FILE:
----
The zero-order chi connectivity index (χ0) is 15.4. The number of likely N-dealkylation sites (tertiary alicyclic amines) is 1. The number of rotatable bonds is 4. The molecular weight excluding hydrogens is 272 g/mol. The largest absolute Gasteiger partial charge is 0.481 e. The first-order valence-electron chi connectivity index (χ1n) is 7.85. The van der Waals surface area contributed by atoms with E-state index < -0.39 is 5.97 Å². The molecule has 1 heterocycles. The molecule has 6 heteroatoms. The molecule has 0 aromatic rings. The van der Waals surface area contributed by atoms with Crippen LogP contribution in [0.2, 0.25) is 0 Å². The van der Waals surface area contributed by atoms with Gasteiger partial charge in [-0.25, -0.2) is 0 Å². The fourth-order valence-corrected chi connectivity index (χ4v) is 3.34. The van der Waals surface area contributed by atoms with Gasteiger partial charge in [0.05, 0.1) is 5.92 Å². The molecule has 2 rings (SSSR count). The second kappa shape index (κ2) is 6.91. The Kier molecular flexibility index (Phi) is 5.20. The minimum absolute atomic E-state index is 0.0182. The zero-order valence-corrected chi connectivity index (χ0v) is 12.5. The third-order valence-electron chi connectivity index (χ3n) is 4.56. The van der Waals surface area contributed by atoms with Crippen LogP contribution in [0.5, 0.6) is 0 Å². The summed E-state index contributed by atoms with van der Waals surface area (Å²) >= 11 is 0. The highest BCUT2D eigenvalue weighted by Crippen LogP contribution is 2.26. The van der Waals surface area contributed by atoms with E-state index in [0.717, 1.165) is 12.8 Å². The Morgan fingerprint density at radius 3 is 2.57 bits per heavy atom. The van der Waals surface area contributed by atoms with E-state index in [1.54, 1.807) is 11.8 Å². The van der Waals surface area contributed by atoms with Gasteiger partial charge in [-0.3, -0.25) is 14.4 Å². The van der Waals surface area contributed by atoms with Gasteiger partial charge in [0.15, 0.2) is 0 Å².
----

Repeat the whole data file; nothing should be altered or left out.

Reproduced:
The zero-order chi connectivity index (χ0) is 15.4. The number of likely N-dealkylation sites (tertiary alicyclic amines) is 1. The number of rotatable bonds is 4. The molecular weight excluding hydrogens is 272 g/mol. The largest absolute Gasteiger partial charge is 0.481 e. The first-order valence-electron chi connectivity index (χ1n) is 7.85. The van der Waals surface area contributed by atoms with E-state index < -0.39 is 5.97 Å². The molecule has 1 heterocycles. The molecule has 6 heteroatoms. The molecule has 0 aromatic rings. The van der Waals surface area contributed by atoms with Crippen LogP contribution in [0.2, 0.25) is 0 Å². The van der Waals surface area contributed by atoms with Gasteiger partial charge in [-0.25, -0.2) is 0 Å². The fourth-order valence-corrected chi connectivity index (χ4v) is 3.34. The van der Waals surface area contributed by atoms with Gasteiger partial charge in [0.05, 0.1) is 5.92 Å². The molecule has 2 rings (SSSR count). The second kappa shape index (κ2) is 6.91. The Kier molecular flexibility index (Phi) is 5.20. The minimum absolute atomic E-state index is 0.0182. The zero-order valence-corrected chi connectivity index (χ0v) is 12.5. The third-order valence-electron chi connectivity index (χ3n) is 4.56. The van der Waals surface area contributed by atoms with Crippen LogP contribution in [0.5, 0.6) is 0 Å². The summed E-state index contributed by atoms with van der Waals surface area (Å²) >= 11 is 0. The highest BCUT2D eigenvalue weighted by Crippen LogP contribution is 2.26. The van der Waals surface area contributed by atoms with E-state index in [0.717, 1.165) is 12.8 Å². The Morgan fingerprint density at radius 3 is 2.57 bits per heavy atom. The van der Waals surface area contributed by atoms with E-state index in [1.54, 1.807) is 11.8 Å². The van der Waals surface area contributed by atoms with Gasteiger partial charge in [-0.3, -0.25) is 14.4 Å². The van der Waals surface area contributed by atoms with Gasteiger partial charge in [0.15, 0.2) is 0 Å².